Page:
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Norway – Temporary recruitment not a threat to trade unions

06 August 2013

Statistics released by the Confederation of Norwegian Enterprises (NHO) confirmed that levels of temporary employment in Norway have remained stable at 8%, the same level for the past four or five years. Thereby undermining the argument from the Norwegian trade unions, that temporary employment is a threat to the Norwegian working way of life.  

The Temporary Agency Work Directive required all EU countries to implement legal employment parity for temporary workers (including working hours, remuneration, holiday entitlement, etc) by 5 December 2011. On 13 July 2012, the European Economic Area confirmed the incorporation of the EU Directive in the EEA Agreement and thus the Directive would enter into force for the European Free Trade Association countries of Norway, Lichtenstein, and Iceland from 1 January 2013.

Following the announcement, Norwegian trade unions picketed the government, brandishing placards opposing the new legislation. The sitting Labour government came under increased pressure by the trade unions to repeal the Directive under the threat of losing trade union support for re-election.

Figures from Statistics Norway reveal that of the 8% total temporary employment, only 1.3% are employed via recruitment agencies, a figure that has remained steady for several years. These statistics admittedly do not capture all temporary employees; as those recruited from Poland for short-term employment in Norway are not considered representative of the Norwegian population.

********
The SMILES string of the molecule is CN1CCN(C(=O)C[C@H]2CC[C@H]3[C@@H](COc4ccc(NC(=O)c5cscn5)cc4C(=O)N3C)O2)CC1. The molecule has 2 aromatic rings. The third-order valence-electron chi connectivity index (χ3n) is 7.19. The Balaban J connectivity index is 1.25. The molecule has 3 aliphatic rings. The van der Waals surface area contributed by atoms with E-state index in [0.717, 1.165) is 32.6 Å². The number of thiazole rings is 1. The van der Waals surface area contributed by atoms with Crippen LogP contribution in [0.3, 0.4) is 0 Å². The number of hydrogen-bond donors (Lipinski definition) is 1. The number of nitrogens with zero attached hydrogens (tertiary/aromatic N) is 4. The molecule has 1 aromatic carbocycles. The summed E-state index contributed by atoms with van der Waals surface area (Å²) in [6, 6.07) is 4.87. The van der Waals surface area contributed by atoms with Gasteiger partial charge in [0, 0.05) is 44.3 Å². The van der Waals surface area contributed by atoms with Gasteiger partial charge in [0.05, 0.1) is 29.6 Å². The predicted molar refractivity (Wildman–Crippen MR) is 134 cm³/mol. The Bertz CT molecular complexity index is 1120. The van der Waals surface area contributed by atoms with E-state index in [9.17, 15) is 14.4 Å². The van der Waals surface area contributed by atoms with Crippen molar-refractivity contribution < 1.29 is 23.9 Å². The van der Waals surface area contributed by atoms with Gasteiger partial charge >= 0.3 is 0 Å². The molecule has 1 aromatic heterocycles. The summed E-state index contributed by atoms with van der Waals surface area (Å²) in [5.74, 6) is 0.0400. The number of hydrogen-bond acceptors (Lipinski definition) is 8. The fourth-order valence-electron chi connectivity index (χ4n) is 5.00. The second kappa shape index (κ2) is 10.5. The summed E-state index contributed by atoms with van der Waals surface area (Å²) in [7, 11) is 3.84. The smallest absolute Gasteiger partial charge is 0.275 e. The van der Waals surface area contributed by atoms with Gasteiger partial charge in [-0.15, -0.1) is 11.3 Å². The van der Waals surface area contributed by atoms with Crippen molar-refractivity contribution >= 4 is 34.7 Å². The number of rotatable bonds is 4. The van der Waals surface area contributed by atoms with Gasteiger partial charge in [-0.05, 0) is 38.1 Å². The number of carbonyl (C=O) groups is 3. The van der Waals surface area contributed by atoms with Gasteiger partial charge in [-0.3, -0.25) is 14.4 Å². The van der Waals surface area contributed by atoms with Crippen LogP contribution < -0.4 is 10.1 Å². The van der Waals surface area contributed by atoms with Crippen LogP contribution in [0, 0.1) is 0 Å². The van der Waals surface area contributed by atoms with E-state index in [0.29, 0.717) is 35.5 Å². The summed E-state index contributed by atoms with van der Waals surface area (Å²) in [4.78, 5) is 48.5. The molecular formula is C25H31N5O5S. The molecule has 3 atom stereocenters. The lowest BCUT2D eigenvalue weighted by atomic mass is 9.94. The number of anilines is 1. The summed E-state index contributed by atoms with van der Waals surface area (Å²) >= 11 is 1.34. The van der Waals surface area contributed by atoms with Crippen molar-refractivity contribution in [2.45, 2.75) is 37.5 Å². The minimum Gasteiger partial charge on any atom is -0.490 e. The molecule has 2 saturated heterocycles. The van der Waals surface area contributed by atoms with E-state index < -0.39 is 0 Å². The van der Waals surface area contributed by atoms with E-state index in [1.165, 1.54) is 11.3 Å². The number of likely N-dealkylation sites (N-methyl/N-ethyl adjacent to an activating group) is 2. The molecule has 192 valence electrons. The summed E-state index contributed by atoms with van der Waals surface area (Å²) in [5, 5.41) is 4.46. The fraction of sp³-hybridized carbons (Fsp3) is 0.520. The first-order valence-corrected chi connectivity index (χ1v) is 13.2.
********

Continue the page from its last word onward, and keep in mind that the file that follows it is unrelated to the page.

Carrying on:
While trade unions are not facing the threatening employment scenario they once feared, their protests have garnered them some concessions from the government.

Even Hagelien, technical manager at NHO, commented: “That the labour movement is longer as critical of the employment agency directive [is no surprise to us]. Through various stimulus packages, which unfortunately have been perceived as battling against the staffing industry instead of a fighting to ensure fair working conditions; the government, following strong pressure from trade unions has in fact introduced new restrictions on recruitment. This [flies in the face] of the principles of the employment agency directive where one had assumed a balance between improved rights for employees and fewer restrictions on the staffing industries.”    

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